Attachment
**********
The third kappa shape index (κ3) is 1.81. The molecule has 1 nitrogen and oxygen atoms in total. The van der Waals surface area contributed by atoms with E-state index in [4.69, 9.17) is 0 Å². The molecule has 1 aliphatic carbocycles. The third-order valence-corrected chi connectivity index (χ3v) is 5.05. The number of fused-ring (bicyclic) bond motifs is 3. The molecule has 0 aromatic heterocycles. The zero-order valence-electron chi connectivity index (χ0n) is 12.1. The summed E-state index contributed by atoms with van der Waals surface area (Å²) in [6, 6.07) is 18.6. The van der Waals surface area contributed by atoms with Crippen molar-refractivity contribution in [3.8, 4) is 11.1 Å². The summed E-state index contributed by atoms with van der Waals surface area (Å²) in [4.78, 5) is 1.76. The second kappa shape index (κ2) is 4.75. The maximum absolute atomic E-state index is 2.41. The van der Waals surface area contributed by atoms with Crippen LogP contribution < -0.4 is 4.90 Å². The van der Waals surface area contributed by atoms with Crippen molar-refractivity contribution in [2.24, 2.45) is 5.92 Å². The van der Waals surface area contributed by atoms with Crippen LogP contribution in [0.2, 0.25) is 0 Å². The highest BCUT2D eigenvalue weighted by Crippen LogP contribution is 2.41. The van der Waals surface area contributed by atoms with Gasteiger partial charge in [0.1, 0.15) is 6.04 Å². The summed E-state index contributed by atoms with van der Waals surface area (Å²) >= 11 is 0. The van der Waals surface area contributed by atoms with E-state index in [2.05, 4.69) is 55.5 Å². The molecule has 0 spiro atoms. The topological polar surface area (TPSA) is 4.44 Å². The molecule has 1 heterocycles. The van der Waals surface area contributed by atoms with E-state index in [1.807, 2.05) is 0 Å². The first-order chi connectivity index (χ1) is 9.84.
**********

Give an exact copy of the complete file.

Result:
The third kappa shape index (κ3) is 1.81. The molecule has 1 nitrogen and oxygen atoms in total. The van der Waals surface area contributed by atoms with E-state index in [4.69, 9.17) is 0 Å². The molecule has 1 aliphatic carbocycles. The third-order valence-corrected chi connectivity index (χ3v) is 5.05. The number of fused-ring (bicyclic) bond motifs is 3. The molecule has 0 aromatic heterocycles. The zero-order valence-electron chi connectivity index (χ0n) is 12.1. The summed E-state index contributed by atoms with van der Waals surface area (Å²) in [6, 6.07) is 18.6. The van der Waals surface area contributed by atoms with Crippen molar-refractivity contribution in [3.8, 4) is 11.1 Å². The summed E-state index contributed by atoms with van der Waals surface area (Å²) in [4.78, 5) is 1.76. The second kappa shape index (κ2) is 4.75. The maximum absolute atomic E-state index is 2.41. The van der Waals surface area contributed by atoms with Crippen LogP contribution < -0.4 is 4.90 Å². The van der Waals surface area contributed by atoms with Crippen molar-refractivity contribution in [2.24, 2.45) is 5.92 Å². The van der Waals surface area contributed by atoms with Crippen LogP contribution in [0.2, 0.25) is 0 Å². The highest BCUT2D eigenvalue weighted by Crippen LogP contribution is 2.41. The van der Waals surface area contributed by atoms with Gasteiger partial charge in [0.1, 0.15) is 6.04 Å². The summed E-state index contributed by atoms with van der Waals surface area (Å²) >= 11 is 0. The van der Waals surface area contributed by atoms with E-state index in [2.05, 4.69) is 55.5 Å². The molecule has 0 spiro atoms. The topological polar surface area (TPSA) is 4.44 Å². The molecule has 1 heterocycles. The van der Waals surface area contributed by atoms with E-state index in [1.807, 2.05) is 0 Å². The first-order chi connectivity index (χ1) is 9.84.